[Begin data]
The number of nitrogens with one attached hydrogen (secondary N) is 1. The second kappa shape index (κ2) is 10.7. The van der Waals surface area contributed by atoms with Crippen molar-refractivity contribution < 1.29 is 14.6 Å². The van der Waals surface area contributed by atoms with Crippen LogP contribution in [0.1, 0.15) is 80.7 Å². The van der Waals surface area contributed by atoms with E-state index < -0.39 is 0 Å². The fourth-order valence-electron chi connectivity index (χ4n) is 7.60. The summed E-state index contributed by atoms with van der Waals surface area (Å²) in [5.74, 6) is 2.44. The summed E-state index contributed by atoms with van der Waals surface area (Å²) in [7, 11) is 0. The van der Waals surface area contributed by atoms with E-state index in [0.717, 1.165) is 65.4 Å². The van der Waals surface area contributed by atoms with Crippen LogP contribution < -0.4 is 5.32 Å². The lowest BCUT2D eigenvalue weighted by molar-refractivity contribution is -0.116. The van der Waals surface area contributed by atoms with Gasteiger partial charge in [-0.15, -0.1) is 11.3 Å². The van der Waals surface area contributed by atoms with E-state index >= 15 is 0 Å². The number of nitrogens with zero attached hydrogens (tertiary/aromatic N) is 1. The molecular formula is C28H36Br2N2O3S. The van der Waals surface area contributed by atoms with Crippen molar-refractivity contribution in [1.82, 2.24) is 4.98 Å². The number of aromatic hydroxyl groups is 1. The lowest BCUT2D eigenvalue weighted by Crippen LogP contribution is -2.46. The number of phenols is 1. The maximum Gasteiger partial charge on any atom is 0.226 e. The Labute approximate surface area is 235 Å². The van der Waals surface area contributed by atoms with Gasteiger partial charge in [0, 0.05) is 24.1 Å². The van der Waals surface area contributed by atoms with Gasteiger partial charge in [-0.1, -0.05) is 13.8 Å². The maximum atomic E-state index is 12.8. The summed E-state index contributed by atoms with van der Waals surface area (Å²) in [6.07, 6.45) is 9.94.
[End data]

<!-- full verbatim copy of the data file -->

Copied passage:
The number of nitrogens with one attached hydrogen (secondary N) is 1. The second kappa shape index (κ2) is 10.7. The van der Waals surface area contributed by atoms with Crippen molar-refractivity contribution < 1.29 is 14.6 Å². The van der Waals surface area contributed by atoms with Crippen LogP contribution in [0.1, 0.15) is 80.7 Å². The van der Waals surface area contributed by atoms with E-state index < -0.39 is 0 Å². The fourth-order valence-electron chi connectivity index (χ4n) is 7.60. The summed E-state index contributed by atoms with van der Waals surface area (Å²) in [5.74, 6) is 2.44. The summed E-state index contributed by atoms with van der Waals surface area (Å²) in [7, 11) is 0. The van der Waals surface area contributed by atoms with E-state index in [0.717, 1.165) is 65.4 Å². The van der Waals surface area contributed by atoms with Crippen LogP contribution < -0.4 is 5.32 Å². The lowest BCUT2D eigenvalue weighted by molar-refractivity contribution is -0.116. The van der Waals surface area contributed by atoms with Gasteiger partial charge in [-0.15, -0.1) is 11.3 Å². The van der Waals surface area contributed by atoms with E-state index >= 15 is 0 Å². The number of nitrogens with zero attached hydrogens (tertiary/aromatic N) is 1. The molecular formula is C28H36Br2N2O3S. The van der Waals surface area contributed by atoms with Crippen molar-refractivity contribution in [1.82, 2.24) is 4.98 Å². The number of aromatic hydroxyl groups is 1. The lowest BCUT2D eigenvalue weighted by Crippen LogP contribution is -2.46. The number of phenols is 1. The maximum Gasteiger partial charge on any atom is 0.226 e. The Labute approximate surface area is 235 Å². The van der Waals surface area contributed by atoms with Gasteiger partial charge in [0, 0.05) is 24.1 Å². The van der Waals surface area contributed by atoms with Gasteiger partial charge in [-0.1, -0.05) is 13.8 Å². The maximum atomic E-state index is 12.8. The summed E-state index contributed by atoms with van der Waals surface area (Å²) in [6.07, 6.45) is 9.94.